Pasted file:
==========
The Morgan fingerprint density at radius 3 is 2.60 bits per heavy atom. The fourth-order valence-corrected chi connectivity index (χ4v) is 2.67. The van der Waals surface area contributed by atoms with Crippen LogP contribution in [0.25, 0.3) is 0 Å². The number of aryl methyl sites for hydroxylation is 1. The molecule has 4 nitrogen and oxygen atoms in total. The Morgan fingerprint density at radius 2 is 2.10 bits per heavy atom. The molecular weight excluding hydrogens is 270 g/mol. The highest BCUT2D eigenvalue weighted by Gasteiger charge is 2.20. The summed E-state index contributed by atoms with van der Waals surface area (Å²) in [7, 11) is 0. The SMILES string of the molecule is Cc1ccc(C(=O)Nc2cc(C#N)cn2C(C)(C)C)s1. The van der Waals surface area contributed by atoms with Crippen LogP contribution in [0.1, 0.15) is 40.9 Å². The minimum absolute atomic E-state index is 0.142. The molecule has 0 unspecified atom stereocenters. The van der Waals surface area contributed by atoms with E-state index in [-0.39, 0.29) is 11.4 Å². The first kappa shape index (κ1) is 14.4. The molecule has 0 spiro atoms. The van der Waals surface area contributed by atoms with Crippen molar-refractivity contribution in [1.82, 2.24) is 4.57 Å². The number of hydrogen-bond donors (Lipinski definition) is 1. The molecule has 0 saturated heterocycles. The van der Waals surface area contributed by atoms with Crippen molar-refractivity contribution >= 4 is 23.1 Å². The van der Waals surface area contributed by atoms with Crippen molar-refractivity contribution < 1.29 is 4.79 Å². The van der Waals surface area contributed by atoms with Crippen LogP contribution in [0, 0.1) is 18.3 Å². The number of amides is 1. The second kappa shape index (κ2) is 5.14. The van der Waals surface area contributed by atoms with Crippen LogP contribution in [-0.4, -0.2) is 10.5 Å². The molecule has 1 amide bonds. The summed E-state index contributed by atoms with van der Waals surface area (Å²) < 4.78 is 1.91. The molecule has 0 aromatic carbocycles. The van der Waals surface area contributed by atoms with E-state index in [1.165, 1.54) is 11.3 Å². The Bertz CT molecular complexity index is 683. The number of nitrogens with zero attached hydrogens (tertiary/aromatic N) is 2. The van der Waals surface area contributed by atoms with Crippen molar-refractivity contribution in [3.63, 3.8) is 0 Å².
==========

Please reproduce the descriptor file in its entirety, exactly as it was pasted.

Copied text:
The Morgan fingerprint density at radius 3 is 2.60 bits per heavy atom. The fourth-order valence-corrected chi connectivity index (χ4v) is 2.67. The van der Waals surface area contributed by atoms with Crippen LogP contribution in [0.25, 0.3) is 0 Å². The number of aryl methyl sites for hydroxylation is 1. The molecule has 4 nitrogen and oxygen atoms in total. The Morgan fingerprint density at radius 2 is 2.10 bits per heavy atom. The molecular weight excluding hydrogens is 270 g/mol. The highest BCUT2D eigenvalue weighted by Gasteiger charge is 2.20. The summed E-state index contributed by atoms with van der Waals surface area (Å²) in [7, 11) is 0. The SMILES string of the molecule is Cc1ccc(C(=O)Nc2cc(C#N)cn2C(C)(C)C)s1. The van der Waals surface area contributed by atoms with Crippen LogP contribution in [0.1, 0.15) is 40.9 Å². The minimum absolute atomic E-state index is 0.142. The molecule has 0 unspecified atom stereocenters. The van der Waals surface area contributed by atoms with E-state index in [-0.39, 0.29) is 11.4 Å². The first kappa shape index (κ1) is 14.4. The molecule has 0 spiro atoms. The van der Waals surface area contributed by atoms with Crippen molar-refractivity contribution in [1.82, 2.24) is 4.57 Å². The number of hydrogen-bond donors (Lipinski definition) is 1. The molecule has 0 saturated heterocycles. The van der Waals surface area contributed by atoms with Crippen molar-refractivity contribution >= 4 is 23.1 Å². The van der Waals surface area contributed by atoms with Crippen molar-refractivity contribution < 1.29 is 4.79 Å². The van der Waals surface area contributed by atoms with Crippen LogP contribution in [0, 0.1) is 18.3 Å². The number of amides is 1. The second kappa shape index (κ2) is 5.14. The van der Waals surface area contributed by atoms with Crippen LogP contribution in [-0.4, -0.2) is 10.5 Å². The molecule has 1 amide bonds. The summed E-state index contributed by atoms with van der Waals surface area (Å²) < 4.78 is 1.91. The molecule has 0 aromatic carbocycles. The van der Waals surface area contributed by atoms with E-state index in [1.165, 1.54) is 11.3 Å². The Bertz CT molecular complexity index is 683. The number of nitrogens with zero attached hydrogens (tertiary/aromatic N) is 2. The van der Waals surface area contributed by atoms with Crippen molar-refractivity contribution in [3.63, 3.8) is 0 Å².